All too quickly, my month has come to an end and I must now head back to the reality of work and every day life. I'm guessing, though, that I'm not the only one who finds it hard to crash back to earth after spending such a wonderful time with friends and having great adventures. But it's okay, because I'll just be counting down the days till my next holiday comes along!


"Maybe love isn't blind, but rather chooses to look away from the mistakes and focus on the miracles."

Sunday, June 5, 2011

Really Great Deals

One of my favourite things to do is find good bargains. Yesterday I went to town armed with coupons and a list a mile long of items I needed to buy. I was able to find what I needed, and a few more fun items, and still keep my expenses to a reasonable price. Here's a brief breakdown of the best bargains I found.

jcpenney is now my favourite store to buy clothes. While a little higher in price than Ross, it has more choices and some really great clearance racks. I signed up for their email list and got a $10 off a purchase of $50 or more. I went in on a day when they were having a storewide clearance of 15% additional discount, used my coupon, and only bought items that were already marked half off or more. I also returned a pair of pants I'd bought a week ago but hadn't worn yet, and re-bought them at the cheaper price.

World Market is a great place to buy foods from different countries, particularly for the TCK who has traveled the world, or so it seems! When I'm hungry for pickles, shortbread, licorice, or marzipan, this is the place where I can go to find what I need for a fairly reasonable price. I signed up for their email list and they sent me a $10 off $10 purchase or more for my birthday!

Payless has some really good sales called BOGO where you can buy one pair of shoes (or handbag or socks) and get the second item half off. They also honour AAA memberships, and I signed up for the AAA text alerts for weekly deals. They sent me a coupon for 20% off a regular priced item; normally you can use your card and get 10% off any item in the store.

Grocery Outlet is a favourite of many of my friends, mainly because you can get some really good organic deals here. I love it when they have wholesoy yogurt or sprouted hamburger buns, and I always keep an eye open for healthy snacks. I even picked up several bags of Dutch spice cookies once for a really great steal!

There are many other great deals out there, if you keep your eyes open. At the end of my shopping trip, I paid $125.71 for items retailing at $317.94, which is a savings of 61%! I also returned a number of items that I had bought and decided I didn't need after all (or like a pair of shoes that didn't fit properly), which means I'll end up paying just over $20 after all the returns are credited back to my account.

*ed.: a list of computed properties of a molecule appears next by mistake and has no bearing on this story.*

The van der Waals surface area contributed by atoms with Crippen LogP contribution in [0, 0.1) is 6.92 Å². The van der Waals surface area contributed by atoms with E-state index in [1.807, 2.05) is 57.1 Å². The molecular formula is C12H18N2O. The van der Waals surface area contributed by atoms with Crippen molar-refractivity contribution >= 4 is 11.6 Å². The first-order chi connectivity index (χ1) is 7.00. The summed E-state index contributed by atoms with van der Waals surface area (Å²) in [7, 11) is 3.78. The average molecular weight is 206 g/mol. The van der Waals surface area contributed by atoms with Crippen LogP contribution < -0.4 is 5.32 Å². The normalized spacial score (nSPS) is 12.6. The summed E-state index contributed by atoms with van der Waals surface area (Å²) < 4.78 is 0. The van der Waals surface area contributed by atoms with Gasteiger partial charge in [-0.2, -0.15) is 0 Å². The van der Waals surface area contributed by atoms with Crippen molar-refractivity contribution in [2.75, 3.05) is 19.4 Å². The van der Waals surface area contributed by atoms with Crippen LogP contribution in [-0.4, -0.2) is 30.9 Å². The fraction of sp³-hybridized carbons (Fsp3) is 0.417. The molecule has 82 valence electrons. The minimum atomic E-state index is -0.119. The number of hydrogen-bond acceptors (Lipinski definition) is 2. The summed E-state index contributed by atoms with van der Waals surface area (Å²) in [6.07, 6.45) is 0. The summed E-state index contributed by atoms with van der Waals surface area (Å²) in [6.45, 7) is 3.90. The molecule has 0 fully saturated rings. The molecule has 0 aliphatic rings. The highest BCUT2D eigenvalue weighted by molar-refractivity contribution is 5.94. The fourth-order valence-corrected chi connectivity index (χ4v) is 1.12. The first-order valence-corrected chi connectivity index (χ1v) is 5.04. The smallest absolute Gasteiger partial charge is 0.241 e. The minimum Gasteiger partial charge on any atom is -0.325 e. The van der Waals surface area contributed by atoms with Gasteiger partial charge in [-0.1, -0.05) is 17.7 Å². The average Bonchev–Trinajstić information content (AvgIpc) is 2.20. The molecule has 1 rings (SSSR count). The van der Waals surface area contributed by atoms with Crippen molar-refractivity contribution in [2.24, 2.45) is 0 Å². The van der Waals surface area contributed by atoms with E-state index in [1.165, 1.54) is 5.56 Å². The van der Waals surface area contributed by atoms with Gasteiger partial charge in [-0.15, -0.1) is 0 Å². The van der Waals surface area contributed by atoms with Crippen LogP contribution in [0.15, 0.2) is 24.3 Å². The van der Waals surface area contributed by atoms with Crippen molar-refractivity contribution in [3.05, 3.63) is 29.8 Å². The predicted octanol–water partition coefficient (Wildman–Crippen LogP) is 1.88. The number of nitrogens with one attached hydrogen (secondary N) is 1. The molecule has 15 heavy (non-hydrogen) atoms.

Now this isn't a typical shopping trip, because I don't often return a whole bunch of things. What is typical, though, is looking for really great bargains. Using coupons (only if you were already planning to buy at that store), buying items on sale, and signing up for the loyalty programs are some of the best ways to save money.

Saturday, June 4, 2011

Definition of Normal for the TCK

". . . he figured out that his normal was being in a place where everyone was different. "

Friday, May 27, 2011

Our Family History

it was the green tupperware
   olive container
she missed the most
silly, maybe
                                            it was tall, square
   a strong proud green
   with a sieve at the bottom
   you could pull up slowly
   with the black oblong olives
   sitting happily on top
   draining the Mediterranean
   robust marinade of
   pure olive oil
it was almost a ritual
going to the market
scooping up a plastic bagful
of the trees' ripe fruit
bringing it home, then
after filling the tupperware
pouring the oil over top
the lid firmly pressed

(c) maria L. 5.27.11

Sunday, May 8, 2011


I watched Amreeka today, a movie by National Geographic about a mother and her son who relocate from Palestine to Illinois and the challenges they face. Based on the director's personal experience of growing up in rural America, she includes her confusion at not having a home country, the prejudice that they faced in every day life, and the adjustments that needed to be made to adapt to a new culture.